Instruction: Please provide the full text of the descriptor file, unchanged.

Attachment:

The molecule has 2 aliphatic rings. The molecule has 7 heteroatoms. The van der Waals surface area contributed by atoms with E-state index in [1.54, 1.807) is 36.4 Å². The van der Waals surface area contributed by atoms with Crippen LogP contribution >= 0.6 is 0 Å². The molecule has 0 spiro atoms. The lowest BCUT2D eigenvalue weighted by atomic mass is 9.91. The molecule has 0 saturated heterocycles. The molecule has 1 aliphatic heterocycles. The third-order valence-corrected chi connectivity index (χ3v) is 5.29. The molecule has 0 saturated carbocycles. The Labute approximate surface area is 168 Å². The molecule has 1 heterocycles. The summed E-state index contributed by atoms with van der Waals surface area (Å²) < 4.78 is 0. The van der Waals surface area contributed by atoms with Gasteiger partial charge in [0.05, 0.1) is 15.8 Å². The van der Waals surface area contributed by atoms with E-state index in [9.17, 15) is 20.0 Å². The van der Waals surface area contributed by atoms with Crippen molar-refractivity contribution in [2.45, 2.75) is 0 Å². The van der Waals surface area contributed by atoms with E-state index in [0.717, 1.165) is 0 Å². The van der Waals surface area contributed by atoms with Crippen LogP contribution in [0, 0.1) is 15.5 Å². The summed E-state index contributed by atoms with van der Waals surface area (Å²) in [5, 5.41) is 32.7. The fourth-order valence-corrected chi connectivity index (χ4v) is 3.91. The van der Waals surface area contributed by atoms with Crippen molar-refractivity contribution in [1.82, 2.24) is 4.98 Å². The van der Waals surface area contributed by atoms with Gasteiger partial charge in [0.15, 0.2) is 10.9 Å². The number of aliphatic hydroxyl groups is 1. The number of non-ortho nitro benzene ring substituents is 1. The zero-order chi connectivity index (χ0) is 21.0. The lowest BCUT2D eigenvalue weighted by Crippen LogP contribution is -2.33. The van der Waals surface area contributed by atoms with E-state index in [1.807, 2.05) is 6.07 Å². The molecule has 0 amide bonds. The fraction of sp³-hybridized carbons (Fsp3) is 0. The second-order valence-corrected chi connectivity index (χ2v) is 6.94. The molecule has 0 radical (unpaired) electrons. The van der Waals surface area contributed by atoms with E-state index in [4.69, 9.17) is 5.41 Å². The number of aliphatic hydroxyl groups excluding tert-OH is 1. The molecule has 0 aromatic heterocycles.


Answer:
The molecule has 2 aliphatic rings. The molecule has 7 heteroatoms. The van der Waals surface area contributed by atoms with E-state index in [1.54, 1.807) is 36.4 Å². The van der Waals surface area contributed by atoms with Crippen LogP contribution >= 0.6 is 0 Å². The molecule has 0 spiro atoms. The lowest BCUT2D eigenvalue weighted by atomic mass is 9.91. The molecule has 0 saturated heterocycles. The molecule has 1 aliphatic heterocycles. The third-order valence-corrected chi connectivity index (χ3v) is 5.29. The molecule has 0 saturated carbocycles. The Labute approximate surface area is 168 Å². The molecule has 1 heterocycles. The summed E-state index contributed by atoms with van der Waals surface area (Å²) < 4.78 is 0. The van der Waals surface area contributed by atoms with Gasteiger partial charge in [0.05, 0.1) is 15.8 Å². The van der Waals surface area contributed by atoms with E-state index in [9.17, 15) is 20.0 Å². The van der Waals surface area contributed by atoms with Crippen molar-refractivity contribution in [2.45, 2.75) is 0 Å². The van der Waals surface area contributed by atoms with E-state index in [0.717, 1.165) is 0 Å². The van der Waals surface area contributed by atoms with Crippen LogP contribution in [0, 0.1) is 15.5 Å². The summed E-state index contributed by atoms with van der Waals surface area (Å²) in [5, 5.41) is 32.7. The fourth-order valence-corrected chi connectivity index (χ4v) is 3.91. The van der Waals surface area contributed by atoms with Crippen molar-refractivity contribution in [1.82, 2.24) is 4.98 Å². The van der Waals surface area contributed by atoms with Gasteiger partial charge in [0.15, 0.2) is 10.9 Å². The number of aliphatic hydroxyl groups is 1. The number of non-ortho nitro benzene ring substituents is 1. The zero-order chi connectivity index (χ0) is 21.0. The lowest BCUT2D eigenvalue weighted by Crippen LogP contribution is -2.33. The van der Waals surface area contributed by atoms with E-state index in [1.807, 2.05) is 6.07 Å². The molecule has 0 amide bonds. The fraction of sp³-hybridized carbons (Fsp3) is 0. The second-order valence-corrected chi connectivity index (χ2v) is 6.94. The molecule has 0 radical (unpaired) electrons. The van der Waals surface area contributed by atoms with E-state index in [4.69, 9.17) is 5.41 Å². The number of aliphatic hydroxyl groups excluding tert-OH is 1. The molecule has 0 aromatic heterocycles.